Slava Solodkiy of Life.Sreda penned some thoughts on the reasons and implications of the Russian brain drain. It’s worth a read.
8. It’s not just the government
If the above points make it sound like entrepreneurship outside of government programs is impossible, that’s not quite true. There are independent hubs, like co-working and event spaces, where entrepreneurs meet and collaborate.
One such place worth mentioning is Telegraph, a co-working space in Moscow. It’s run by a company called Dream Industries, who in addition to managing the space have developed a number of digital services like the e-book reader app Bookmate.
Another event space in Moscow is Digital October. It hosts several high-profile conferences and meetups.
9. Yandex, the Russian Google, is also the Russian Uber
Yandex, Russia’s homegrown search engine is hugely popular. It’s said to be at about 60 percent market share in Russia, though it’s losing against Google on mobile. Yandex is also the most popular search engine in Turkey, sources say.
Like Google, Yandex’s core business is search. But it’s now also transforming into the Russian Uber. The company introduced a Yandex taxi service, with which you can order rides on demand. Russians can also use Yandex to pay for a variety of services, like parking.
10. Russia wants to bring fiber optic broadband to every village
Russia’s minister of communication and mass media Nikolay Nikiforov is just 32 years old, and his ministry is touting another ambitious program to bring connectivity to the country. The goal is to get every Russian village with more than 250 people onto the broadband grid.
11. Russia is trying to force internet companies to build data centers locally
Russia recently passed a law that will require companies to bring their data centers to Russian territory if they store Russian user data. This affects companies like Twitter and Facebook. While the law has been in effect for a few months, Russia has avoided a showdown by giving affected companies more time to adapt.
Minister Nikiforov is convinced companies will eventually comply. Ways to enforce this would be introduced step by step, he told Tech in Asia at the Open Innovations conference. At first companies would be warned, then fined. The minister said that banning services was unlikely, but possible if they show no signs of compliance.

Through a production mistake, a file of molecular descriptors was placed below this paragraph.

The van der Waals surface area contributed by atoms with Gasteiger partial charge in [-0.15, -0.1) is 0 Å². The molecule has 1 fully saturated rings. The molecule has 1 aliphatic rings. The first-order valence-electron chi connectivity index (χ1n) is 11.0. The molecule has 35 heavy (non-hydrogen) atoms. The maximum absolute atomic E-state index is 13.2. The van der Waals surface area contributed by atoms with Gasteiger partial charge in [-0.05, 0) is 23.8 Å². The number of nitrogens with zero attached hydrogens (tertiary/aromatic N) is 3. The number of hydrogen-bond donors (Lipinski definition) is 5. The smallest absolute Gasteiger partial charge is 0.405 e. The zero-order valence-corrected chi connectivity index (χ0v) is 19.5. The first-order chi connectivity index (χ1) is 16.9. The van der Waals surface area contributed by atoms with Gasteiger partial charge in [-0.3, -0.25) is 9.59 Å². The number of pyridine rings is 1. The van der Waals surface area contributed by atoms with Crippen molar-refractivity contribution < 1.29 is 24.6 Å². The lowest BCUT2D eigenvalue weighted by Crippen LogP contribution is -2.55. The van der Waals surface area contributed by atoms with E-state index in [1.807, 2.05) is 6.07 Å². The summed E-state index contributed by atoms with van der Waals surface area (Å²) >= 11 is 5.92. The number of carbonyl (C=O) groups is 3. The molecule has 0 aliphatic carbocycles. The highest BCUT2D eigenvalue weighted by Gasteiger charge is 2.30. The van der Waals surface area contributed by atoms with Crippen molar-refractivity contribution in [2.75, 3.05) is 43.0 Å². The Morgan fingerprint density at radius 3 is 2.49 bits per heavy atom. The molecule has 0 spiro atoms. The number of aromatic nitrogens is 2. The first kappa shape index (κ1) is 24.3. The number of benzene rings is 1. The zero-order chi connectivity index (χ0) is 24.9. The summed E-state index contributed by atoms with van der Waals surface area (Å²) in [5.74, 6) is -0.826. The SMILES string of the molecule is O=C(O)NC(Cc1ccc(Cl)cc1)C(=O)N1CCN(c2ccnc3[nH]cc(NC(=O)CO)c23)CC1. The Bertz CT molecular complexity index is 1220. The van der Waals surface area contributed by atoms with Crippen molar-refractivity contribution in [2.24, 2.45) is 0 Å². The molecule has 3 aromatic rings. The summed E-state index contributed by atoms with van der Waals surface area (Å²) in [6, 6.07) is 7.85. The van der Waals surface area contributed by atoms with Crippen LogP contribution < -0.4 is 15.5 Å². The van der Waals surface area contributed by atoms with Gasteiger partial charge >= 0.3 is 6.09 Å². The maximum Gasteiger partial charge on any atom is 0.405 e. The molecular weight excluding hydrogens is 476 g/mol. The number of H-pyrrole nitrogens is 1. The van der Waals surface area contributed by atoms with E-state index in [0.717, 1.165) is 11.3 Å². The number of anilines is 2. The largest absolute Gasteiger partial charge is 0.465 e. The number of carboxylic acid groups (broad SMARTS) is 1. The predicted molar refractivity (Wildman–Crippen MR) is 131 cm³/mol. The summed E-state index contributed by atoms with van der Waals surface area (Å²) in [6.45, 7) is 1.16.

Russia’s minister of communication and mass media, Nikolay Nikiforov (center), in discussion with foreign journalists at the Open Innovations Forum.
12. Russia is seeking high-level tech collaborations with Asia
High-tech international collaboration in emerging fields of industrial development are a necessary step for Russia’s economic future. It’s finding interested allies in Asia, particularly in China, Japan, and South Korea.
“Russians are very strong in research and core technologies, but lack the skills and experience to take those results to the international market,” Vasily Belov, senior vice president of the Skolkovo Foundation told Tech in Asia. For this reason, Russian entrepreneurs look to Asian companies like Samsung, who have established themselves as global brands.
The Open Innovations forum became the backdrop for several high-level collaboration announcements. For example, Russia Venture Partners (RVC) signed an MOU with South Korea’s strategic R&D Planning office. The details of this collaboration have yet to be revealed.
Other partnerships have reached a more advanced stage. In April, Skolkovo announced a US$200 million joint venture with the Chinese Cybernaut investment group, to finance Skolkovo startups in robotics, space, and telecommunication technologies. The Dauria Space micro-satellite project is part of this collaboration.
Dauria, one of the resident companies in Skolkovo’s space cluster
Hong Kong based investment company REX Global recently acquired Yota, a Russian-made smartphone.
Strategic alliances like these will give Russian entrepreneurs access to better production facilities and international markets, RVC’s Oleg Plaksin explained.
About the Open Innovations Forum
The government-sponsored five-day fair and conference began on October 28, and was opened by prime minister Dmitry Medvedev. The event aims to bring together leading international and Russian tech companies and innovators.
For the first time this year, the event organizers invited a number of international journalists. Tech in Asia was one of them. Unfortunately, the last day of the event was cancelled as a show of respect for the victims of the air traffic accident involving the Russian airliner Metrojet flight 9268.
What can you add to this list of observations about Russia’s tech scene today? What do you think about the increasing number of tech collaborations between Russia and Asian countries?
Editing by Charlie Custer and Leighton Cosseboom (And yes, we're serious about ethics and transparency. More information here.)
I chase stories about startups, smartphones, and anything that sounds like it's out of a sci-fi novel. European based in Indonesia.